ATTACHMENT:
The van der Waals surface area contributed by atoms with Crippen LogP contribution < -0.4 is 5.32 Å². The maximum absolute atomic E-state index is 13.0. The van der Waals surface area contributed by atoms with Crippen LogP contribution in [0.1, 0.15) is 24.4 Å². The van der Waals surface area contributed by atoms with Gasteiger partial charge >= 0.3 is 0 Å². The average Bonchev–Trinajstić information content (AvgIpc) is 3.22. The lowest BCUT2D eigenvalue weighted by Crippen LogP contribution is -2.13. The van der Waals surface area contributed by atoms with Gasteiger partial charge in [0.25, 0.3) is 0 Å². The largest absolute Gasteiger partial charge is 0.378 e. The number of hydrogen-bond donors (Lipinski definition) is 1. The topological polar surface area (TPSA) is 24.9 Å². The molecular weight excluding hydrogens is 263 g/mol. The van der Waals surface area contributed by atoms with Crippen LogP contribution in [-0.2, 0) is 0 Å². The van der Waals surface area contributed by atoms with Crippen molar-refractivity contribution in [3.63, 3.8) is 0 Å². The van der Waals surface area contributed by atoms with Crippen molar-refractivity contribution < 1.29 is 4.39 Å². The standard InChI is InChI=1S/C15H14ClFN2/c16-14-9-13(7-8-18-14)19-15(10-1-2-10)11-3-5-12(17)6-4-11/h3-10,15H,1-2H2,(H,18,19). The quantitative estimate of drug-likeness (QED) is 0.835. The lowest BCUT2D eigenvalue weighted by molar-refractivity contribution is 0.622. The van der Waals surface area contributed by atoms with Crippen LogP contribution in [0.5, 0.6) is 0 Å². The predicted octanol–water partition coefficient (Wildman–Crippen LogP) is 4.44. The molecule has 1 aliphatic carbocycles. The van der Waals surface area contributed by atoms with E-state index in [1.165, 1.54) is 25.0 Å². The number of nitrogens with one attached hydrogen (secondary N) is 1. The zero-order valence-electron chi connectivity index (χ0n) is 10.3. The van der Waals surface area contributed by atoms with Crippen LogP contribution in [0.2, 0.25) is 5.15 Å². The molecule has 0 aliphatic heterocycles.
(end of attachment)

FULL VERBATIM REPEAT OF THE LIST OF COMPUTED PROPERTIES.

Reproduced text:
The van der Waals surface area contributed by atoms with Crippen LogP contribution < -0.4 is 5.32 Å². The maximum absolute atomic E-state index is 13.0. The van der Waals surface area contributed by atoms with Crippen LogP contribution in [0.1, 0.15) is 24.4 Å². The van der Waals surface area contributed by atoms with Gasteiger partial charge >= 0.3 is 0 Å². The average Bonchev–Trinajstić information content (AvgIpc) is 3.22. The lowest BCUT2D eigenvalue weighted by Crippen LogP contribution is -2.13. The van der Waals surface area contributed by atoms with Gasteiger partial charge in [0.25, 0.3) is 0 Å². The largest absolute Gasteiger partial charge is 0.378 e. The number of hydrogen-bond donors (Lipinski definition) is 1. The topological polar surface area (TPSA) is 24.9 Å². The molecular weight excluding hydrogens is 263 g/mol. The van der Waals surface area contributed by atoms with Crippen LogP contribution in [-0.2, 0) is 0 Å². The van der Waals surface area contributed by atoms with Crippen molar-refractivity contribution in [3.63, 3.8) is 0 Å². The van der Waals surface area contributed by atoms with Crippen molar-refractivity contribution < 1.29 is 4.39 Å². The standard InChI is InChI=1S/C15H14ClFN2/c16-14-9-13(7-8-18-14)19-15(10-1-2-10)11-3-5-12(17)6-4-11/h3-10,15H,1-2H2,(H,18,19). The quantitative estimate of drug-likeness (QED) is 0.835. The lowest BCUT2D eigenvalue weighted by molar-refractivity contribution is 0.622. The van der Waals surface area contributed by atoms with Crippen LogP contribution in [0.5, 0.6) is 0 Å². The predicted octanol–water partition coefficient (Wildman–Crippen LogP) is 4.44. The molecule has 1 aliphatic carbocycles. The van der Waals surface area contributed by atoms with E-state index in [1.165, 1.54) is 25.0 Å². The number of nitrogens with one attached hydrogen (secondary N) is 1. The zero-order valence-electron chi connectivity index (χ0n) is 10.3. The van der Waals surface area contributed by atoms with Crippen LogP contribution in [0.2, 0.25) is 5.15 Å². The molecule has 0 aliphatic heterocycles.